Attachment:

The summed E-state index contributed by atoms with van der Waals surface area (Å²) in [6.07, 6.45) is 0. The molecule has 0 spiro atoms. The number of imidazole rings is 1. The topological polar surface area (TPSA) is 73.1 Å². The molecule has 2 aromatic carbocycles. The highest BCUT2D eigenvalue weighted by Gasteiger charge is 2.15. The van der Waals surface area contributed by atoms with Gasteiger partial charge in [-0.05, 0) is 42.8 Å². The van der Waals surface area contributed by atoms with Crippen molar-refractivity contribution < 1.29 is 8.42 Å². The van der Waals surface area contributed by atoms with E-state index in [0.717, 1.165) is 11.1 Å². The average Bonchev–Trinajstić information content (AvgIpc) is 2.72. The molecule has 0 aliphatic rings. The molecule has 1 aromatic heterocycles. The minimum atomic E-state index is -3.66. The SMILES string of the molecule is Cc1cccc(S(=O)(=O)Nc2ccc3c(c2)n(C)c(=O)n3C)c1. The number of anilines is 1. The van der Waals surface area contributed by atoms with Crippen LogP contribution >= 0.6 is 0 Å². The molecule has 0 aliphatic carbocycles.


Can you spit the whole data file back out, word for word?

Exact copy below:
The summed E-state index contributed by atoms with van der Waals surface area (Å²) in [6.07, 6.45) is 0. The molecule has 0 spiro atoms. The number of imidazole rings is 1. The topological polar surface area (TPSA) is 73.1 Å². The molecule has 2 aromatic carbocycles. The highest BCUT2D eigenvalue weighted by Gasteiger charge is 2.15. The van der Waals surface area contributed by atoms with Gasteiger partial charge in [-0.05, 0) is 42.8 Å². The van der Waals surface area contributed by atoms with Crippen molar-refractivity contribution < 1.29 is 8.42 Å². The van der Waals surface area contributed by atoms with E-state index in [0.717, 1.165) is 11.1 Å². The average Bonchev–Trinajstić information content (AvgIpc) is 2.72. The molecule has 0 aliphatic rings. The molecule has 1 aromatic heterocycles. The minimum atomic E-state index is -3.66. The SMILES string of the molecule is Cc1cccc(S(=O)(=O)Nc2ccc3c(c2)n(C)c(=O)n3C)c1. The number of anilines is 1. The van der Waals surface area contributed by atoms with Crippen LogP contribution >= 0.6 is 0 Å². The molecule has 0 aliphatic carbocycles.